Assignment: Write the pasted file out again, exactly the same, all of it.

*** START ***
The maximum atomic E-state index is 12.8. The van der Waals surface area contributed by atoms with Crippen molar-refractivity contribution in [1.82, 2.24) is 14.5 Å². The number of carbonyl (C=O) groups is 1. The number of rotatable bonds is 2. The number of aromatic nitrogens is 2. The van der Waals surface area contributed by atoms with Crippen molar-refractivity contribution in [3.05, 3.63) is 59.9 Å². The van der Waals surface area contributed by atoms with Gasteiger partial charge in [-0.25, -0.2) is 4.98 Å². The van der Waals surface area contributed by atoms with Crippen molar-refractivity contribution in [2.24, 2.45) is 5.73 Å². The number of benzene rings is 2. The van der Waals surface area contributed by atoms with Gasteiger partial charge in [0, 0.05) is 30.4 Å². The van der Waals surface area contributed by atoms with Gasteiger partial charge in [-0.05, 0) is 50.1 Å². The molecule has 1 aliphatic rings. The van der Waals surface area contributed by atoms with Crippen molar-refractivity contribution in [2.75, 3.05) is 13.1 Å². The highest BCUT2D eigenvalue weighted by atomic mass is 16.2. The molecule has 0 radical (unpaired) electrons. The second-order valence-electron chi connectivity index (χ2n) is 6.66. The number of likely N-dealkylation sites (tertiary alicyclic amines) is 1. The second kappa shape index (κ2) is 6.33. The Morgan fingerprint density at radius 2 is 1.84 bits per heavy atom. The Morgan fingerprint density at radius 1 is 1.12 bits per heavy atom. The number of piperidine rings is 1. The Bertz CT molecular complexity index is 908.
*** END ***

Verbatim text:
The maximum atomic E-state index is 12.8. The van der Waals surface area contributed by atoms with Crippen molar-refractivity contribution in [1.82, 2.24) is 14.5 Å². The number of carbonyl (C=O) groups is 1. The number of rotatable bonds is 2. The number of aromatic nitrogens is 2. The van der Waals surface area contributed by atoms with Crippen molar-refractivity contribution in [3.05, 3.63) is 59.9 Å². The van der Waals surface area contributed by atoms with Gasteiger partial charge in [-0.25, -0.2) is 4.98 Å². The van der Waals surface area contributed by atoms with Crippen molar-refractivity contribution in [2.24, 2.45) is 5.73 Å². The number of benzene rings is 2. The van der Waals surface area contributed by atoms with Gasteiger partial charge in [0, 0.05) is 30.4 Å². The van der Waals surface area contributed by atoms with Gasteiger partial charge in [-0.05, 0) is 50.1 Å². The molecule has 1 aliphatic rings. The van der Waals surface area contributed by atoms with Crippen molar-refractivity contribution in [2.75, 3.05) is 13.1 Å². The highest BCUT2D eigenvalue weighted by atomic mass is 16.2. The molecule has 0 radical (unpaired) electrons. The second-order valence-electron chi connectivity index (χ2n) is 6.66. The number of likely N-dealkylation sites (tertiary alicyclic amines) is 1. The second kappa shape index (κ2) is 6.33. The Morgan fingerprint density at radius 2 is 1.84 bits per heavy atom. The Morgan fingerprint density at radius 1 is 1.12 bits per heavy atom. The number of piperidine rings is 1. The Bertz CT molecular complexity index is 908.